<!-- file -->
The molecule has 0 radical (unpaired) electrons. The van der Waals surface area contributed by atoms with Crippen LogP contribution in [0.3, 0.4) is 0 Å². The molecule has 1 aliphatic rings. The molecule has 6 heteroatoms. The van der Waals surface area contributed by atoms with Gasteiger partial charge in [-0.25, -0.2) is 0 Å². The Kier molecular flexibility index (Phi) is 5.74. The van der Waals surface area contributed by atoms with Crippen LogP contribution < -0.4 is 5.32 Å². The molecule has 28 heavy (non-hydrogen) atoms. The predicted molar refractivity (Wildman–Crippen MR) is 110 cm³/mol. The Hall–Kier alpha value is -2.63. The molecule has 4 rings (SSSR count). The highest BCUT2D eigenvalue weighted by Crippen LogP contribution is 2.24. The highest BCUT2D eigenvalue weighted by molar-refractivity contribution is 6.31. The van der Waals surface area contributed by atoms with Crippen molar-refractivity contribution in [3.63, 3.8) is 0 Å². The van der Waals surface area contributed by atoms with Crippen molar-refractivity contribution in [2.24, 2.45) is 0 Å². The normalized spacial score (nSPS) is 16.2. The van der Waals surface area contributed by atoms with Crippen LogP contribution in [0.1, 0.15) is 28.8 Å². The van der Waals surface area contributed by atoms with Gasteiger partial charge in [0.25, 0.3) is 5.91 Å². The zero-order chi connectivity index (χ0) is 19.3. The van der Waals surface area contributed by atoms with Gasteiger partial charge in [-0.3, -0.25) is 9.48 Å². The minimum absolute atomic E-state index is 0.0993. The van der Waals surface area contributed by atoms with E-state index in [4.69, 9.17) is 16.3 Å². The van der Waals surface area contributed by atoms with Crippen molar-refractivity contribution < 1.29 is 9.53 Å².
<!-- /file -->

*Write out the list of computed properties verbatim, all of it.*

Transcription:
The molecule has 0 radical (unpaired) electrons. The van der Waals surface area contributed by atoms with Crippen LogP contribution in [0.3, 0.4) is 0 Å². The molecule has 1 aliphatic rings. The molecule has 6 heteroatoms. The van der Waals surface area contributed by atoms with Gasteiger partial charge in [-0.25, -0.2) is 0 Å². The Kier molecular flexibility index (Phi) is 5.74. The van der Waals surface area contributed by atoms with Crippen LogP contribution < -0.4 is 5.32 Å². The molecule has 28 heavy (non-hydrogen) atoms. The predicted molar refractivity (Wildman–Crippen MR) is 110 cm³/mol. The Hall–Kier alpha value is -2.63. The molecule has 4 rings (SSSR count). The highest BCUT2D eigenvalue weighted by Crippen LogP contribution is 2.24. The highest BCUT2D eigenvalue weighted by molar-refractivity contribution is 6.31. The van der Waals surface area contributed by atoms with Crippen molar-refractivity contribution in [3.63, 3.8) is 0 Å². The van der Waals surface area contributed by atoms with Crippen molar-refractivity contribution in [2.24, 2.45) is 0 Å². The normalized spacial score (nSPS) is 16.2. The van der Waals surface area contributed by atoms with Crippen LogP contribution in [0.1, 0.15) is 28.8 Å². The van der Waals surface area contributed by atoms with Gasteiger partial charge in [0.25, 0.3) is 5.91 Å². The zero-order chi connectivity index (χ0) is 19.3. The van der Waals surface area contributed by atoms with Gasteiger partial charge in [-0.3, -0.25) is 9.48 Å². The minimum absolute atomic E-state index is 0.0993. The van der Waals surface area contributed by atoms with E-state index in [4.69, 9.17) is 16.3 Å². The van der Waals surface area contributed by atoms with Crippen molar-refractivity contribution < 1.29 is 9.53 Å².